A microscopic piece of heraldry necessarily stands condemned, because it merely pretends to hint that the owner thinks himself a person of distinction, instead of performing the true function of enabling the casual observer to identify the owner. Monograms and unostentatious heraldry are therefor the badge of the parvenu, and such heraldry is usually bogus. Genuine arms are almost always displayed boldly and beautifully at every possible opportunity, indoors and out. --
Thomas Innes of Learney, Scots Heraldry, pp. 161-162
I'm an Academic Herald. I'm not a "real" herald; I don't register people's coats of arms (though I can certainly suggest designs for those who might be interested). What I do is study, research, teach, and write about heraldry. And I like to share what I have learned about heraldry, hence this blog. I hope that you'll find it informative, interesting at least occasionally, and worth your time to come back. Got a question? Comments? Feel free to let me know. I'd love to hear from you. You can find my contact information in my Profile.
This is what happens when an heraldic artist has never seen anything more than a very rough description of an heraldic beast when painting ...
Genealogical Speakers Guild
Genealogical Speakers Guild
Saturday, August 23, 2014
Home Again, Home Again!
I apologize for the lack of a post last Thursday. We have been out of town (out of town? out of the country!) for the past two weeks, attending the XXXI International Congress of Genealogical and Heraldic Sciences in Oslo, Norway ...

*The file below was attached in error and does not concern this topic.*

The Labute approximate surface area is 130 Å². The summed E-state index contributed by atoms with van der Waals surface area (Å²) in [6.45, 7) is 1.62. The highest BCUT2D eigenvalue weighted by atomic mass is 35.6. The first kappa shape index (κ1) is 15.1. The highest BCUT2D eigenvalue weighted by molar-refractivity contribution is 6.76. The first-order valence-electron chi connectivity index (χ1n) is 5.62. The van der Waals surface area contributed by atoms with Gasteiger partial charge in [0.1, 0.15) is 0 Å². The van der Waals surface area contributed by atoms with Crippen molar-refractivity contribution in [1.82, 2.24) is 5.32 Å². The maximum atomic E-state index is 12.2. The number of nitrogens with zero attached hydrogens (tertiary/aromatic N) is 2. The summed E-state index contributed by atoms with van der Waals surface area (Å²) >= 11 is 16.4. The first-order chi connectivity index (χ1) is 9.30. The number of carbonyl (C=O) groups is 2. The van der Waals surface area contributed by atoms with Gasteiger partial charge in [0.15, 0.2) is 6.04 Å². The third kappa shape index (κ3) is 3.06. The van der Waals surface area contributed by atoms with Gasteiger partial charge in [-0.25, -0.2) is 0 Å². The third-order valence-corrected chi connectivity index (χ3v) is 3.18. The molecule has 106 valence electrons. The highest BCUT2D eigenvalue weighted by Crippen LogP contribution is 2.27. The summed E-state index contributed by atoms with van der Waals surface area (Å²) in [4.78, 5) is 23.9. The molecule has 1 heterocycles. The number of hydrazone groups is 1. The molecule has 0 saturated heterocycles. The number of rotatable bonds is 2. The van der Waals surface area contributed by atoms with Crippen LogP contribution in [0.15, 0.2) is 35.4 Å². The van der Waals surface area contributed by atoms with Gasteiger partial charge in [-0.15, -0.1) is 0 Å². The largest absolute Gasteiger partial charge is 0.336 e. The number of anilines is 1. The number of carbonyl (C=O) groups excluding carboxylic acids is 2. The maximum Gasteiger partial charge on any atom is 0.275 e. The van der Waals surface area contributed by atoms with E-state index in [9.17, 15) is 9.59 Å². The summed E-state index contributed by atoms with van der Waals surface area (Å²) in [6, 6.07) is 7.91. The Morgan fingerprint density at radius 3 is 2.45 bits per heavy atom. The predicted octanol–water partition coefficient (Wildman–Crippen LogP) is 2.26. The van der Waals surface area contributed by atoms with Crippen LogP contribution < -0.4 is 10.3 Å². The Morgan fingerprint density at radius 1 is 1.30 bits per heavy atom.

and visiting with old friends and making new ones there, here with our friends from Pro Heraldica, along with David Rencher (second from right) of FamilySearch.org ...
followed by a week in England sightseeing, hunting down ancestors (or at least, their places of worship) and, once again, visiting with friends Richard and Jenny Baker. (You can always tell a really good friend, because she'll drive you all over Kent on what I now think of as "Chasing Chiltons Tuesday." And I have now successfully "bookended" my 10th great-grandmother, Mary Chilton, by visiting the church where she was christened in Sandwich, Kent, having already been to her table tomb in Boston, Massachusetts.)
I know I must have had a good time in Europe, because my suitcase coming home weighed a good fifteen or twenty pounds heavier than it did on the way there, from the weight of the heraldry books I got there!
Pictures of heraldry, and stories about some of it, will follow as I can sort through the roughly 1,500 pictures I took. [Edit: Just got them all copied over onto my computer. I took 2,316 photos.] (No, I probably won't bore you too much with the four churches we visited where some of my ancestors attended, except for some of the heraldry in them!)